(Following is the third installment in a series of articles by Chuck Cohen, a seasoned and highly successful investment consultant who lives in New York City. We will be featuring Chuck’s thoughts regularly at Rick’s Picks in order to expand our coverage, in particular, of junior mining shares, a core area of his expertise. In the coming weeks, Chuck will take up the topics of gold as a core investment, and gold as a speculative vehicle. Today he tackles gold’s usefulness as insurance against financial calamity“. RA)
No One-Size-Fits-All Strategy
In spite of the sharp drop in shares over the past nine years or so, most investors remain firmly committed to common stocks. Mutual fund statistics show that very few holders have pulled their money out of their funds. And the recent “Big Money Poll” in Barron’s shows that the big guys are even surer than they were even at the very top. It is clear that investors have been stirred, but far from shaken, by the decade’s decline and by our faltering economy.
And gold? To many investors and even professionals, buying gold is like traveling to Myanmar or northern Pakistan: Few dare to venture there. The truth is, that to our Ivy League and Keynesian educated financial community, gold is viewed as a superstitious relic.
I don’t seek to persuade you to sell everything you own, put it all into gold and gold shares, and then buy guns and ammo before retreating to a barricaded cabin in the Ozarks. Instead, I hope to try to make you understand that gold investments come in different sizes and shapes, with varying degrees of risk and reward. It’s not an all or nothing choice. The better you understand gold, its attributes and how it fits into your financial planning, the more you should feel more comfortable with it. You might then want to take bolder steps that can protect you more fully against the enormous unknowns facing us.
I believe that in spite of a huge move since 2001, gold is still very early in a generational bull market. Bob Hoye, one of the most astute market analyst around, believes it will last for 15-20 years. That gives us 7 to 12 more years to ride it. Remember, the recent bull market in stocks lasted almost 18 years. The gold fundamentals continue to get more and more compelling, and technically gold is rapidly approaching an amazing liftoff stage.
But back to the three approaches towards gold. I have put them into an ascending order of risk and reward: 1) gold as insurance; 2) gold as a core investment, and 3) gold as a speculative vehicle. Today we will discuss the first approach.
Protecting Against the Unknown
What is the purpose of insurance? Of course, it is to protect you against the unknown and the unexpected. You can’t risk not having it in your life, even if you never have to use it. One disastrous episode, even if you had nothing to do with it, could totally change your life.
If you own a house, you undoubtedly carry property, theft and fire insurance. In spite of the onerous costs, you must have life and health insurance. You can’t legally drive a car without adequate property and liability coverage. But strangely, when in comes to finances, most people handle things differently. They tend to be careless without giving any serious thought as to how or where they should put their money. Remember the dot-com era? I don’t know a single person who doesn’t have his tale of woe from it. And to prove that this wasn’t an accident, many then threw the leftovers, plus what the banks and mortgage companies shoveled their way, into the great American housing disaster.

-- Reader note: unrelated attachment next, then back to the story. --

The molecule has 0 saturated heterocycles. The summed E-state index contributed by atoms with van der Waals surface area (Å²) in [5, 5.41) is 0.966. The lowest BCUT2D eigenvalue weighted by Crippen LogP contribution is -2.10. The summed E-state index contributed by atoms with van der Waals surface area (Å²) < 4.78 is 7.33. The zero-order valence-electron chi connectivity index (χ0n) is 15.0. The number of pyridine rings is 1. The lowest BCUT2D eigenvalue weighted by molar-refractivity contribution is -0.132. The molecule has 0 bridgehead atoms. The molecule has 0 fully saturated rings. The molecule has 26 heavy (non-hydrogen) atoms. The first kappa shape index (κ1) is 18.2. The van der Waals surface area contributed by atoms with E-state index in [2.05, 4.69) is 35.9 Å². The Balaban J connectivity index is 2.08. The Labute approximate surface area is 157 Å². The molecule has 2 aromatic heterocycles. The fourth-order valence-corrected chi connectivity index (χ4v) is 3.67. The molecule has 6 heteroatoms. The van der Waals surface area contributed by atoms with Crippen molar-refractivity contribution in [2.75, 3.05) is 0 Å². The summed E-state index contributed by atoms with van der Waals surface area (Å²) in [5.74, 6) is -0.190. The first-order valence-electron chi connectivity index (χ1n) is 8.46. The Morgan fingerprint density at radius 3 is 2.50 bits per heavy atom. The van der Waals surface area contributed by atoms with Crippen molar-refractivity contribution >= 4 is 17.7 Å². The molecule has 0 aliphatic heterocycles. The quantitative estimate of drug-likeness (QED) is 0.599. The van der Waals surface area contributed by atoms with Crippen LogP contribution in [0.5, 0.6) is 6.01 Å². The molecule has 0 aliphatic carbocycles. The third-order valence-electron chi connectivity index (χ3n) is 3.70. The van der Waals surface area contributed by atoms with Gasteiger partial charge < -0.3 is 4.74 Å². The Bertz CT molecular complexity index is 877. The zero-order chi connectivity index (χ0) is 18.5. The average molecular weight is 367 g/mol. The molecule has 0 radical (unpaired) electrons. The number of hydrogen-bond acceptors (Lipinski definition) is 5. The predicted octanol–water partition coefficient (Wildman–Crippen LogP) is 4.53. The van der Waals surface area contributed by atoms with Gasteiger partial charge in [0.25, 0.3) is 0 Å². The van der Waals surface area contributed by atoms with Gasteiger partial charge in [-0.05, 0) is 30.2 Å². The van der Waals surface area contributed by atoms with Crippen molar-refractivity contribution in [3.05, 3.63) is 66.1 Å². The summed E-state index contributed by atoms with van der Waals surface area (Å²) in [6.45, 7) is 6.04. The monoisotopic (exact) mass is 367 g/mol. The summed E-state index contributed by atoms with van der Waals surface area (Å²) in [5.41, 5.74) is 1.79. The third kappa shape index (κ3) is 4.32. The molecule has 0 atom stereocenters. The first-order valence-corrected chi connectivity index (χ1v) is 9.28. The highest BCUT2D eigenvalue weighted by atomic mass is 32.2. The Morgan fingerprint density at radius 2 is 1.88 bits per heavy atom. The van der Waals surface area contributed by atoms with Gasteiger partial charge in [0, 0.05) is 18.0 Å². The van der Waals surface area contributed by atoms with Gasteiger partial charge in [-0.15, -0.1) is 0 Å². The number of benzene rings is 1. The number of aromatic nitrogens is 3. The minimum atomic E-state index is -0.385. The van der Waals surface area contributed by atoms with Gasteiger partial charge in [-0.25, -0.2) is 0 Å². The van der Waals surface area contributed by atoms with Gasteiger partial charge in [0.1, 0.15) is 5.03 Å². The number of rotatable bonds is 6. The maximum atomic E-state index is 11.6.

But when it comes to gold, after nearly nine consecutive years of higher prices, a great majority of Americans don’t have one cent in a gold-related investment. And even after watching the government inject trillions of governmental monopoly money, most Americans continue to shun it. Incomprehensibly, most Americans still put their trust in stocks and real estate. And the financial media think that “gold bugs” are weird.
Here is what I am getting at. If you are one of those who feel as though gold is too mysterious or too risky to get involved with, then I want to present the first step to getting comfortable with it. Approach gold just as you would with the different types of insurance you carry. You can get more deeply involved later. Your mindset has to be that if things don’t get much worse, gold may not do much. Although, considering its performance over the past nine years, even through some good times and rising and falling consumer prices, it should continue to do well.
But, if things hit the proverbial fan, gold, like a comprehensive car or property policy, will bail you out, or at least greatly help you in your time of need. Don’t you think that those who really got rocked after 2000 wish they had bought some gold insurance instead of gambling it in those supposedly safe places?
Without going into great detail, there are several ways to buy the insurance. I don’t want to pose as an expert in these areas, but they are simple to buy: coins or some other small amounts in bars, or through the various ETFs or gold funds. Personally, I would start with coins purchased through one of the reputable online dealers, or if you have a coin store nearby that others can recommend, that would be okay. Given my expectations for the future, I am not comfortable with owning gold through a paper deed, especially if there is no formal audit procedure to verify your share. This may ultimately prove to be an important concern. We can get delve into this at another time, or you can email me and I’ll get you a good source of information.
Next week: Gold as Insurance, Part 2. (If you’d like to have Rick’s Picks commentary delivered free each day to your e-mail box, click here.)